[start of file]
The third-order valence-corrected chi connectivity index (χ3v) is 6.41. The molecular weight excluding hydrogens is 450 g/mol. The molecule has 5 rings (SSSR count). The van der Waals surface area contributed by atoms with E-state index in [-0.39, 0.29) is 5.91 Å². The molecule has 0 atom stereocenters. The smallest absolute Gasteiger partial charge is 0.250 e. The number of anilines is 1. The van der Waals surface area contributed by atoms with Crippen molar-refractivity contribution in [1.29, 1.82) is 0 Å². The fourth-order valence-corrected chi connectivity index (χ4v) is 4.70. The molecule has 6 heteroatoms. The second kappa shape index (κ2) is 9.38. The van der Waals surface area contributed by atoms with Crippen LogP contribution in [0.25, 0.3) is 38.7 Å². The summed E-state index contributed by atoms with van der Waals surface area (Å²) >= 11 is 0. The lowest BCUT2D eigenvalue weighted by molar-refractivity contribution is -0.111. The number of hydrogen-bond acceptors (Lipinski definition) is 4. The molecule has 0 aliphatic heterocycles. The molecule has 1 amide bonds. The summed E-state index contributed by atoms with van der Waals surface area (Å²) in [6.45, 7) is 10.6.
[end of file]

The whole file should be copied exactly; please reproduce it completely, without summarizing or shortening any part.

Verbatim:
The third-order valence-corrected chi connectivity index (χ3v) is 6.41. The molecular weight excluding hydrogens is 450 g/mol. The molecule has 5 rings (SSSR count). The van der Waals surface area contributed by atoms with E-state index in [-0.39, 0.29) is 5.91 Å². The molecule has 0 atom stereocenters. The smallest absolute Gasteiger partial charge is 0.250 e. The number of anilines is 1. The van der Waals surface area contributed by atoms with Crippen molar-refractivity contribution in [1.29, 1.82) is 0 Å². The fourth-order valence-corrected chi connectivity index (χ4v) is 4.70. The molecule has 6 heteroatoms. The second kappa shape index (κ2) is 9.38. The van der Waals surface area contributed by atoms with Crippen LogP contribution in [0.25, 0.3) is 38.7 Å². The summed E-state index contributed by atoms with van der Waals surface area (Å²) >= 11 is 0. The lowest BCUT2D eigenvalue weighted by molar-refractivity contribution is -0.111. The number of hydrogen-bond acceptors (Lipinski definition) is 4. The molecule has 0 aliphatic heterocycles. The molecule has 1 amide bonds. The summed E-state index contributed by atoms with van der Waals surface area (Å²) in [6.45, 7) is 10.6.